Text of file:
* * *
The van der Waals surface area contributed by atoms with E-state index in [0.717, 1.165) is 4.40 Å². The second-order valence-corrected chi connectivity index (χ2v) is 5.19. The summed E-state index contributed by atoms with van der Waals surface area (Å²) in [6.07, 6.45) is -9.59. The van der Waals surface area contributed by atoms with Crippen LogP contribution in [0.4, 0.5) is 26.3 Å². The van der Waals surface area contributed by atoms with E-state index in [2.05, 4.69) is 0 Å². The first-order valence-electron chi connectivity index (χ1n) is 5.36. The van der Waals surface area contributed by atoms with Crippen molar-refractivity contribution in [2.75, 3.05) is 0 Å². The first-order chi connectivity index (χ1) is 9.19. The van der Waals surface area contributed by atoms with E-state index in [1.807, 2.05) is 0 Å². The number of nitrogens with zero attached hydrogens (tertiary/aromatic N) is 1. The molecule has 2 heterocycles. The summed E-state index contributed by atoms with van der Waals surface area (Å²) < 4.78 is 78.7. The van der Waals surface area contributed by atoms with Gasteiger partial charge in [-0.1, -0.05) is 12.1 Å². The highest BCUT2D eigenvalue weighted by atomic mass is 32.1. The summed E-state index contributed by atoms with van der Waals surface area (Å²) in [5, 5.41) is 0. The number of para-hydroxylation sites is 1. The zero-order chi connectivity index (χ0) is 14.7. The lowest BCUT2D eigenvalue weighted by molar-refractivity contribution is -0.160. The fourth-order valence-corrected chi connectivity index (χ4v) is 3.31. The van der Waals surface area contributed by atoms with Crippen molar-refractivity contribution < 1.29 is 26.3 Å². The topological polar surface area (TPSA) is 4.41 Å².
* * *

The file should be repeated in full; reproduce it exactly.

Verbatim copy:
The van der Waals surface area contributed by atoms with E-state index in [0.717, 1.165) is 4.40 Å². The second-order valence-corrected chi connectivity index (χ2v) is 5.19. The summed E-state index contributed by atoms with van der Waals surface area (Å²) in [6.07, 6.45) is -9.59. The van der Waals surface area contributed by atoms with Crippen LogP contribution in [0.4, 0.5) is 26.3 Å². The van der Waals surface area contributed by atoms with E-state index in [2.05, 4.69) is 0 Å². The first-order valence-electron chi connectivity index (χ1n) is 5.36. The van der Waals surface area contributed by atoms with Crippen molar-refractivity contribution in [2.75, 3.05) is 0 Å². The first-order chi connectivity index (χ1) is 9.19. The van der Waals surface area contributed by atoms with E-state index in [1.807, 2.05) is 0 Å². The number of nitrogens with zero attached hydrogens (tertiary/aromatic N) is 1. The molecule has 2 heterocycles. The summed E-state index contributed by atoms with van der Waals surface area (Å²) < 4.78 is 78.7. The van der Waals surface area contributed by atoms with Gasteiger partial charge in [-0.1, -0.05) is 12.1 Å². The highest BCUT2D eigenvalue weighted by atomic mass is 32.1. The summed E-state index contributed by atoms with van der Waals surface area (Å²) in [5, 5.41) is 0. The number of para-hydroxylation sites is 1. The zero-order chi connectivity index (χ0) is 14.7. The lowest BCUT2D eigenvalue weighted by molar-refractivity contribution is -0.160. The fourth-order valence-corrected chi connectivity index (χ4v) is 3.31. The van der Waals surface area contributed by atoms with Crippen molar-refractivity contribution < 1.29 is 26.3 Å². The topological polar surface area (TPSA) is 4.41 Å².